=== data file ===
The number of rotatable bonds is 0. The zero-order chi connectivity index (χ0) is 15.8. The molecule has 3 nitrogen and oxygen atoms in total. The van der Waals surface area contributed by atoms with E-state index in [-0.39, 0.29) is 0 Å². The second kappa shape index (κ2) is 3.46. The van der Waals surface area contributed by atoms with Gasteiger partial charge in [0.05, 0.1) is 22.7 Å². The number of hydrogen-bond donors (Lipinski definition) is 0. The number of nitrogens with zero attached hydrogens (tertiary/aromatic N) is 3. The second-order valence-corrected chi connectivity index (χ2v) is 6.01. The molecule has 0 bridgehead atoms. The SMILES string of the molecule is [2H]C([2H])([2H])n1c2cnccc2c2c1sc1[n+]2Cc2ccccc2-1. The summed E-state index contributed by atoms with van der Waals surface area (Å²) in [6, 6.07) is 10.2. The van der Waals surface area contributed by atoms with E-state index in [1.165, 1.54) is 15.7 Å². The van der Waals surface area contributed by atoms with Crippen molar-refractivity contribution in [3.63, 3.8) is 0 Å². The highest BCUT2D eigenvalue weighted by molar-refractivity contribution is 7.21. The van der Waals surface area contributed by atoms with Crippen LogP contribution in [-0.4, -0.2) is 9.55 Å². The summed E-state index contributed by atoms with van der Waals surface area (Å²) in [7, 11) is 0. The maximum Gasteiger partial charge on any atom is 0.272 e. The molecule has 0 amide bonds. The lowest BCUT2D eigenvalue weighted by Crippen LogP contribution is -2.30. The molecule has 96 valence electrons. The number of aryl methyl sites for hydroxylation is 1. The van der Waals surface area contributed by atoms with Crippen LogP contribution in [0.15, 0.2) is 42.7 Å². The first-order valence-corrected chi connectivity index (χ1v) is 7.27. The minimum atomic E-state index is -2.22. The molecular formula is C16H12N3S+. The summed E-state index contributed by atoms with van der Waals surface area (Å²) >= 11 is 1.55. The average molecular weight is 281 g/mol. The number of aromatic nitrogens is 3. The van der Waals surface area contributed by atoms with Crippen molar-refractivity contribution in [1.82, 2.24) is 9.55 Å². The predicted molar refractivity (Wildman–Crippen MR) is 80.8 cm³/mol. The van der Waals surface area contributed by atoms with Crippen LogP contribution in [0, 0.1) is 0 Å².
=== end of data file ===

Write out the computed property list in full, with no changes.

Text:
The number of rotatable bonds is 0. The zero-order chi connectivity index (χ0) is 15.8. The molecule has 3 nitrogen and oxygen atoms in total. The van der Waals surface area contributed by atoms with E-state index in [-0.39, 0.29) is 0 Å². The second kappa shape index (κ2) is 3.46. The van der Waals surface area contributed by atoms with Gasteiger partial charge in [0.05, 0.1) is 22.7 Å². The number of hydrogen-bond donors (Lipinski definition) is 0. The number of nitrogens with zero attached hydrogens (tertiary/aromatic N) is 3. The second-order valence-corrected chi connectivity index (χ2v) is 6.01. The molecule has 0 bridgehead atoms. The SMILES string of the molecule is [2H]C([2H])([2H])n1c2cnccc2c2c1sc1[n+]2Cc2ccccc2-1. The summed E-state index contributed by atoms with van der Waals surface area (Å²) in [6, 6.07) is 10.2. The van der Waals surface area contributed by atoms with E-state index in [1.165, 1.54) is 15.7 Å². The van der Waals surface area contributed by atoms with Crippen molar-refractivity contribution in [3.63, 3.8) is 0 Å². The highest BCUT2D eigenvalue weighted by molar-refractivity contribution is 7.21. The van der Waals surface area contributed by atoms with Crippen LogP contribution in [-0.4, -0.2) is 9.55 Å². The summed E-state index contributed by atoms with van der Waals surface area (Å²) in [7, 11) is 0. The maximum Gasteiger partial charge on any atom is 0.272 e. The molecule has 0 amide bonds. The lowest BCUT2D eigenvalue weighted by Crippen LogP contribution is -2.30. The molecule has 96 valence electrons. The number of aryl methyl sites for hydroxylation is 1. The van der Waals surface area contributed by atoms with Crippen LogP contribution in [0.15, 0.2) is 42.7 Å². The first-order valence-corrected chi connectivity index (χ1v) is 7.27. The minimum atomic E-state index is -2.22. The molecular formula is C16H12N3S+. The summed E-state index contributed by atoms with van der Waals surface area (Å²) >= 11 is 1.55. The average molecular weight is 281 g/mol. The number of aromatic nitrogens is 3. The van der Waals surface area contributed by atoms with Crippen molar-refractivity contribution in [1.82, 2.24) is 9.55 Å². The predicted molar refractivity (Wildman–Crippen MR) is 80.8 cm³/mol. The van der Waals surface area contributed by atoms with Crippen LogP contribution in [0, 0.1) is 0 Å².